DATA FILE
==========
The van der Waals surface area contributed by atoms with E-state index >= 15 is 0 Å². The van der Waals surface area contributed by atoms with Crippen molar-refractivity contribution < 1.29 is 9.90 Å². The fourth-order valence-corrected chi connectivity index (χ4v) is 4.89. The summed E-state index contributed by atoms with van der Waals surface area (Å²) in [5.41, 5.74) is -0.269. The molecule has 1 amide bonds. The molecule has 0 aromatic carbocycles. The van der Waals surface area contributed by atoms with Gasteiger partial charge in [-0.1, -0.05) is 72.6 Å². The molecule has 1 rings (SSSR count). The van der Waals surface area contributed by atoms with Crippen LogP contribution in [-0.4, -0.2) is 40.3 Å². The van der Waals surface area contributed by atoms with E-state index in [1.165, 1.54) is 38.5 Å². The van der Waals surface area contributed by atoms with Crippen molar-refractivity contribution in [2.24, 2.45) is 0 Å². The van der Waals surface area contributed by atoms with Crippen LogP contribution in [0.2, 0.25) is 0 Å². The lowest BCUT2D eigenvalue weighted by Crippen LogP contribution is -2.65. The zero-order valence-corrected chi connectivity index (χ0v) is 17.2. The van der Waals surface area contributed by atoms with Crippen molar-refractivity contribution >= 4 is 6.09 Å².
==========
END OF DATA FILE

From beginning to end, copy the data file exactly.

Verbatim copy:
The van der Waals surface area contributed by atoms with E-state index >= 15 is 0 Å². The van der Waals surface area contributed by atoms with Crippen molar-refractivity contribution < 1.29 is 9.90 Å². The fourth-order valence-corrected chi connectivity index (χ4v) is 4.89. The summed E-state index contributed by atoms with van der Waals surface area (Å²) in [5.41, 5.74) is -0.269. The molecule has 1 amide bonds. The molecule has 0 aromatic carbocycles. The van der Waals surface area contributed by atoms with Gasteiger partial charge in [-0.1, -0.05) is 72.6 Å². The molecule has 1 rings (SSSR count). The van der Waals surface area contributed by atoms with Crippen LogP contribution in [-0.4, -0.2) is 40.3 Å². The van der Waals surface area contributed by atoms with E-state index in [1.165, 1.54) is 38.5 Å². The van der Waals surface area contributed by atoms with Crippen molar-refractivity contribution in [2.24, 2.45) is 0 Å². The van der Waals surface area contributed by atoms with Crippen LogP contribution in [0.2, 0.25) is 0 Å². The lowest BCUT2D eigenvalue weighted by Crippen LogP contribution is -2.65. The zero-order valence-corrected chi connectivity index (χ0v) is 17.2. The van der Waals surface area contributed by atoms with Crippen molar-refractivity contribution >= 4 is 6.09 Å².